Logistics and supply chain management are closely related, so much so that it might be tempting to use these terms interchangeably.
But there are distinctions between the two fields. Let’s take a look at what separates supply chain management from logistics, while also exploring how they work together.
Logistics is concerned with the storage and transportation of products, and covers things like warehousing, storage, fleet management, inbound and outbound freight, reverse shipping and communication during transit.
It can also include – depending on the company – customer service, price negotiation for different parts of transportation, manufacturing and packaging.
Managing a supply chain typically means looking at the bigger picture, an umbrella covering all the components of procuring and sourcing goods. Supply management means establishing and maintaining the business relationships that allow a company to bring its goods to the market. Logistics is just one part of that process, involving the movement of freight from one place to another.
Other pieces of supply chain management include cost allocation, third-party negotiation, managing supply and demand and distribution.
How do logistics and supply chain management overlap?
We’re saying all this with the caveat that the definitions for logistics and supply chain management can vary from company to company. In fact, when Inbound Logistics asked its readers about the difference between supply chain management and logistics in 2003, it got a host of different answers:
“In my opinion, there is very little difference between the two,” one respondent said. “Logistics was always a military term.”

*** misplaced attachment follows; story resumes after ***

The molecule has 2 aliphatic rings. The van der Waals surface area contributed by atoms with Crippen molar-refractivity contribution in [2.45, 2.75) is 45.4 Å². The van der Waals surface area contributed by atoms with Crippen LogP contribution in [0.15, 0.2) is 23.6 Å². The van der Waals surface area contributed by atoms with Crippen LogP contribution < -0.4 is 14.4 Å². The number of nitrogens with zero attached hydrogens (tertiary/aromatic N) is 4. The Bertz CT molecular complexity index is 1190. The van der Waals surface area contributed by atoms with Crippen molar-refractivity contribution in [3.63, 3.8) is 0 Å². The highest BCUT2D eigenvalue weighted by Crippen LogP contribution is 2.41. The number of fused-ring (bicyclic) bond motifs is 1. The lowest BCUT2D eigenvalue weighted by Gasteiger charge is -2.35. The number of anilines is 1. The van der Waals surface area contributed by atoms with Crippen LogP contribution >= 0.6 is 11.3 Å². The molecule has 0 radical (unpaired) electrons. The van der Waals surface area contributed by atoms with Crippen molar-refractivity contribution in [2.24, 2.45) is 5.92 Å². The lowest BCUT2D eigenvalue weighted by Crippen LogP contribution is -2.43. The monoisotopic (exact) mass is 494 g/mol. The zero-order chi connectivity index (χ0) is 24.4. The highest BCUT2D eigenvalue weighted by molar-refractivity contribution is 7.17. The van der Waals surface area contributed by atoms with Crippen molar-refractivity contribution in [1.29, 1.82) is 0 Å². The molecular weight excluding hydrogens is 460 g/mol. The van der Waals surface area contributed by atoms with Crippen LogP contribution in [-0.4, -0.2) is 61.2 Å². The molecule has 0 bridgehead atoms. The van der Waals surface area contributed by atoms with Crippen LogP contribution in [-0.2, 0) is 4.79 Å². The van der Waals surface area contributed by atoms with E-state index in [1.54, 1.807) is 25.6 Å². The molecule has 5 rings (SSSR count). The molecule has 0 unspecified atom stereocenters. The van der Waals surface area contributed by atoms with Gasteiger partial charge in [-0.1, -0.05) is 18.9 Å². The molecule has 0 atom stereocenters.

“Supply chain management incorporates the field of logistics,” another replied. “Logistics is a number of sub-processes within SCM.”
“If there is a distinction, it may be in the degree to which planning and collaboration has spread,” still another reader said. “Logistics was a specific business organization required to form strategic alliances and leverage logistics volumes (among other things). Today, in best practice, many areas collaborate with each other, including the logistics group.”
In the Inbound Logistics piece, author Dr. Edward J. Marien writes that logistics differs from SCM in that it “comprises cross-function and inter-enterprise logistics processes.”
Here are five tips for effective logistics management from The Daily MBA. (We like to think that a supply chain manager could learn from them as well.)
1. Plan Ahead
An effective logistics manager is a good planner. With a solid plan, there are fewer chances for delays along the supply chain.
2. Don’t Panic
An effective logistics manager can think on their feet and come up with short-term solutions when a problem arises. When your team sees you staying calm during a crisis, they’ll remain calm as well.
3. Don’t Get Too Confident
An effective logistics manager remembers Murphy’s Law: Anything that can go wrong will. That’s why it’s important to have contingency plans in place. It’s also a good idea to have a whole network of suppliers and vendors rather than relying on just one. That brings us to our next point…
4. Cultivate Strong Relationships Along The Supply Chain
An effective logistics manager make an effort to build good relationships with vendors and suppliers. Goodwill can keep their operations moving. A soured relationship might bring things to a halt.
5. Learn From Your Mistakes
An effective logistics manager recognizes that mistakes happen to even the best of us. They don’t make excuses. They do learn from them, and realize that success can come from failure.
Managing an international supply chain is just part of what we do at Mars International. By making sure our global network reaches our customers’ doors, our clients get their products on the market in a way that’s quick, reliable and cost-effective.
We give our clients a competitive edge by keeping management overhead to a minimum, and building relationships in a way that lowers risk.